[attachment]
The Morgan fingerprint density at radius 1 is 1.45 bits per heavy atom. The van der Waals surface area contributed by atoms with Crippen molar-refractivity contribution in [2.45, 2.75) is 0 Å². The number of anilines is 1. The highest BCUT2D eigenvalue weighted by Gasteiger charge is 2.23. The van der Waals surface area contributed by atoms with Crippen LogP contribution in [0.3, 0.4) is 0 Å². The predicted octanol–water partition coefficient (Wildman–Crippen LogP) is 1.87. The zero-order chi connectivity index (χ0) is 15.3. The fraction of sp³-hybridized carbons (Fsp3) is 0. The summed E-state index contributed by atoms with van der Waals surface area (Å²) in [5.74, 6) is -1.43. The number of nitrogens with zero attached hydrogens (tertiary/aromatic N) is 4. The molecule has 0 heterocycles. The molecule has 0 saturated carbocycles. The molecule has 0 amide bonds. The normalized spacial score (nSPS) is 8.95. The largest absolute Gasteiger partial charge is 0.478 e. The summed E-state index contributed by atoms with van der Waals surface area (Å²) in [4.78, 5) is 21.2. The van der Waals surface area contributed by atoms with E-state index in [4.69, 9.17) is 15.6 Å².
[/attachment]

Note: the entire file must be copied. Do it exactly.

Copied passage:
The Morgan fingerprint density at radius 1 is 1.45 bits per heavy atom. The van der Waals surface area contributed by atoms with Crippen molar-refractivity contribution in [2.45, 2.75) is 0 Å². The number of anilines is 1. The highest BCUT2D eigenvalue weighted by Gasteiger charge is 2.23. The van der Waals surface area contributed by atoms with Crippen LogP contribution in [0.3, 0.4) is 0 Å². The predicted octanol–water partition coefficient (Wildman–Crippen LogP) is 1.87. The zero-order chi connectivity index (χ0) is 15.3. The fraction of sp³-hybridized carbons (Fsp3) is 0. The summed E-state index contributed by atoms with van der Waals surface area (Å²) in [5.74, 6) is -1.43. The number of nitrogens with zero attached hydrogens (tertiary/aromatic N) is 4. The molecule has 0 heterocycles. The molecule has 0 saturated carbocycles. The molecule has 0 amide bonds. The normalized spacial score (nSPS) is 8.95. The largest absolute Gasteiger partial charge is 0.478 e. The summed E-state index contributed by atoms with van der Waals surface area (Å²) in [4.78, 5) is 21.2. The van der Waals surface area contributed by atoms with E-state index in [4.69, 9.17) is 15.6 Å².